I've tried "Zero-player games", but that term seems to be occupied by something else.
There's not really a "genre label" for this kind of gaming, simply because non-interactive games aren't much of a game genre. Most of the ones that exist are either silly idling games (Idle RPG/Progress Quest/Idle 2), bots (like this one that plays a roguelike by itself), or more AI experiment than game (Conway's Game of Life, for instance).
There's also a subgenre of the strategy genre where you'll find games where you can only interact indirectly with the game world, with games like Populous or Evil Genius. This subgenre is generally called "Artificial Life" or "God Game".
Some games are capable of playing themselves, in a demo or "attract" mode. Arcade games are especially fond of this, as it attracts people to the cabinet and shows them what they might get for dropping in a quarter.
If we consider things like ProgressQuest games, then screensavers might be considered non-interactive games as well (or in reverse, non-interactive games might be screensavers). There was one screensaver for Win95 that played a little maze, for instance. Of course, there's also the iconic After Dark package that not only featured a number of things you might consider to be non-interactive games, but also some screensavers that were fully playable, like Lunatic Fringe.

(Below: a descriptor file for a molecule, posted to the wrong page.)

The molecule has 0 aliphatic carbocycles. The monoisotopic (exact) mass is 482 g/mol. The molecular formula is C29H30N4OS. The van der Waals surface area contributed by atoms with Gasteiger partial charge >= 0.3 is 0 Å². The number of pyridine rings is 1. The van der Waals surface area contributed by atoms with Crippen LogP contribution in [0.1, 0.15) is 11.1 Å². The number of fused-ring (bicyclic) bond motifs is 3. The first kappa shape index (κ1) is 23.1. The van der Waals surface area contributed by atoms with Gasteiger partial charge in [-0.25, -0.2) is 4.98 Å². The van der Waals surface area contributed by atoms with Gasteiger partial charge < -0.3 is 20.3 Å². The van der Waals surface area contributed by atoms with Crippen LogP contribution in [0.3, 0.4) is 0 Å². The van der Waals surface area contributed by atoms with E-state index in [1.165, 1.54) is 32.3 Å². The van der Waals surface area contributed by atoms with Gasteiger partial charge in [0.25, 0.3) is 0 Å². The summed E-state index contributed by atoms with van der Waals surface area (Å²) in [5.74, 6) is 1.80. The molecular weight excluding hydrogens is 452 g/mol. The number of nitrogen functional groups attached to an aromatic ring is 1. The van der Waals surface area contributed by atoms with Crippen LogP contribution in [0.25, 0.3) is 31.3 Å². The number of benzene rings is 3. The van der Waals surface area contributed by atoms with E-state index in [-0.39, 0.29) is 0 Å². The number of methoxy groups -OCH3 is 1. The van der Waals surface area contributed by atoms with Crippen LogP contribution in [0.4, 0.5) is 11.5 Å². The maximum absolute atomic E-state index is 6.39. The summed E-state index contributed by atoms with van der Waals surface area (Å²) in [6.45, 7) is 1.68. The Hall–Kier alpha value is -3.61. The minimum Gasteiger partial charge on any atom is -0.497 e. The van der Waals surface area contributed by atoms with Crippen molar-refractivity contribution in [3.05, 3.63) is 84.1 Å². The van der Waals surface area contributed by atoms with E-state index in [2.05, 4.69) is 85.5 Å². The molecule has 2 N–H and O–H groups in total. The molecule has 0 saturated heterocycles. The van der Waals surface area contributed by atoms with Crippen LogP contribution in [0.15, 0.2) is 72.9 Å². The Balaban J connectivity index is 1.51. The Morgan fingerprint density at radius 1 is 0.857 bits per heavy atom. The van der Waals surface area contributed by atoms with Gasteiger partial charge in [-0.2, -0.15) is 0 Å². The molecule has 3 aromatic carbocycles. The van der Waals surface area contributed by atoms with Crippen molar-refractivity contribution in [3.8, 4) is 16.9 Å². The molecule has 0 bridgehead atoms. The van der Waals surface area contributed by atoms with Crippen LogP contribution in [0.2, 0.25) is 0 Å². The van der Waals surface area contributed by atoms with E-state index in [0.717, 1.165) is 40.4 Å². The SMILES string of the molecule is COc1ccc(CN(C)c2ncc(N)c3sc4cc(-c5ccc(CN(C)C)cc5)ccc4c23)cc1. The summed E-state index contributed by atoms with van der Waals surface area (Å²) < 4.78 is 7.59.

Part of the problem is that we already have many non-interactive forms of digital entertainment. We give them many terms, but one is "movie." You could consider a movie like Scott Pilgrim vs. The World to be a "game that plays itself." The protagonist even levels up, has extra lives, and fights a final boss. Or, take the movie Clue, which went so far as to include multiple endings, and each time you went to see it there was a chance you'd see a different one. (I realize that's tangential, but it's sort of an interesting aside to your question.)
"Non Games" is a similar term, but it's more for games that have no goal, like Mario Paint. These games ride the line between game and application.
On Kongregate, at least, they are called idle games.
I believe that this kind of program would fall under the classification of a "simulation" - leave out any mention of "game" and you'll be more likely to find them in a search.